Re:Isn't this child abuse? (0, Flamebait)

dgatwood (11270) | more than 4 years ago | (#30016292)

Nah, the Republicans fully support post-birth abortions, and in record numbers.

<sarcasm>There's nothing wrong with frying an innocent man, just as long as you don't kill an undifferentiated bundle of cells that might become a man. Taking the life of a fully-grown adult convicted of a serious crime is perfectly fine... even in states like Texas with a long history of false convictions, cases overturned *after* executions due to DNA evidence that the state deliberately barred that would have cleared the defendants, etc.</sarcasm>

Anyone who chooses a Republican who supports capital punishment over a Democrat merely because of the Democrat's support for abortion needs to seriously rethink his or her values.

Domestic violence (0, Troll)

HomelessInLaJolla (1026842) | more than 4 years ago | (#30016076)

It should be. Or conspiracy to set the stage for domestic violence, or something.

Consider this morning. I was sitting on the walkway and a police officer walked up to chat for a while. He commented that two of the other guys on the street ended up in jail last night because of a fight. One of the guys had kicked his girlfriend and the other guy, playing Cpt. Save-a-ho, decided to jump in to do something over it. I am unclear as to whether or not the lady ended up in jail as well.

My analysis was this. When ladies become bored they begin talking. It's babylonian. It does not even matter what they talk about. When ladies become bored they begin talking. Her boyfriend puts up with this for a while but, after several days (months, years, decades) of drinking his tolerance for mindless babble has slowly decreased. So at some point he tells her to shut up. She does... for a little while. But ladies become bored and then they start talking. It does not even matter what they talk about. When ladies become bored they begin talking. Then her boyfriend begins drinking more rapidly and eventually tells her to shut up again. She puts up with it for a while but, at some point, she will begin to argue about why she should shut up. The point of view of the male is that he doesn't need to babble endlessly (though drunks most often do--and that's my largest annoyance with being homeless is that most other homeless men are drunks whose brains operate like women: they constantly need to be running their mouths about something, anything, whateverthing). The point of view of the female is that she's bored so why shouldn't she be able to talk about something.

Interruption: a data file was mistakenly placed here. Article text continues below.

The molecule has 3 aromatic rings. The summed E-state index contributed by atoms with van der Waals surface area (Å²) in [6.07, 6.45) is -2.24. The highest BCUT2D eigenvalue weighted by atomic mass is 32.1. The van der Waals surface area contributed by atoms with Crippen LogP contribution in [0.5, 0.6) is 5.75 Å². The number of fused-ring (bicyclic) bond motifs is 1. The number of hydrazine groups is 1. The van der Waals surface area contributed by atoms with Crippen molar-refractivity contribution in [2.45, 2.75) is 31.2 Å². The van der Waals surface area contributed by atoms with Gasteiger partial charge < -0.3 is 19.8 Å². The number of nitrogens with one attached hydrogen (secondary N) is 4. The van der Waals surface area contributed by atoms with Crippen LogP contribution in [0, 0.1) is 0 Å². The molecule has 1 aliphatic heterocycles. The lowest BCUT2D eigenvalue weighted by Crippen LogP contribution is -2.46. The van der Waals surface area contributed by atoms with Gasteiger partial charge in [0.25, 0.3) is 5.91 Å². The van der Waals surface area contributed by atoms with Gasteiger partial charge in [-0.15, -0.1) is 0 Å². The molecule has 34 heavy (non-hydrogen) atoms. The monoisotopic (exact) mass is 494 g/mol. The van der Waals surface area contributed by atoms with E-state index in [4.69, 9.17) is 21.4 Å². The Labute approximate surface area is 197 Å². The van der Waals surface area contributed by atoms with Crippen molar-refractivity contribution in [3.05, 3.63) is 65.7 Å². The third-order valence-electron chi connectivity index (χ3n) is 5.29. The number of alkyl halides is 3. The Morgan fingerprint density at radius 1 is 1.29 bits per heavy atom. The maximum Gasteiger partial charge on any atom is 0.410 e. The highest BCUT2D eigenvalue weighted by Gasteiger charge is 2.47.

So boyfriend eventually becomes upset enough to hit girlfriend in the shoulder--like a guy slugging another guy in the shoulder to emphasize the point of "shut up". Women, through the media and popular culture, have cultured the "Cpt. Save-a-Ho" mentality in naive and easily manipulated males... so male number two decides that the boyfriend is out of line and jumps in to the rescue. Males end up in fight and hauled off by police... female is entertained just as much as if she had someone who would actually listen to her endlessly babbling and talking.

So... all of that in consideration... babies learning mommy's language in the womb is just a side effect of being constantly exposed to mommy when she becomes bored and feels the need to begin talking endlessly about something, anything.

What makes this something of aggravated assault is that the baby has no way of saying,"Look, lady, shut the bleep-bleep-bleep up for once!" Maybe that is why gestation is nine months long. Nine months of listening to someone else endlessly run their mouth is the absolute maximum that anyone is able to psychologically deal with.

That is a whole new perspective on premature birth.

Re:Domestic violence (1, Insightful)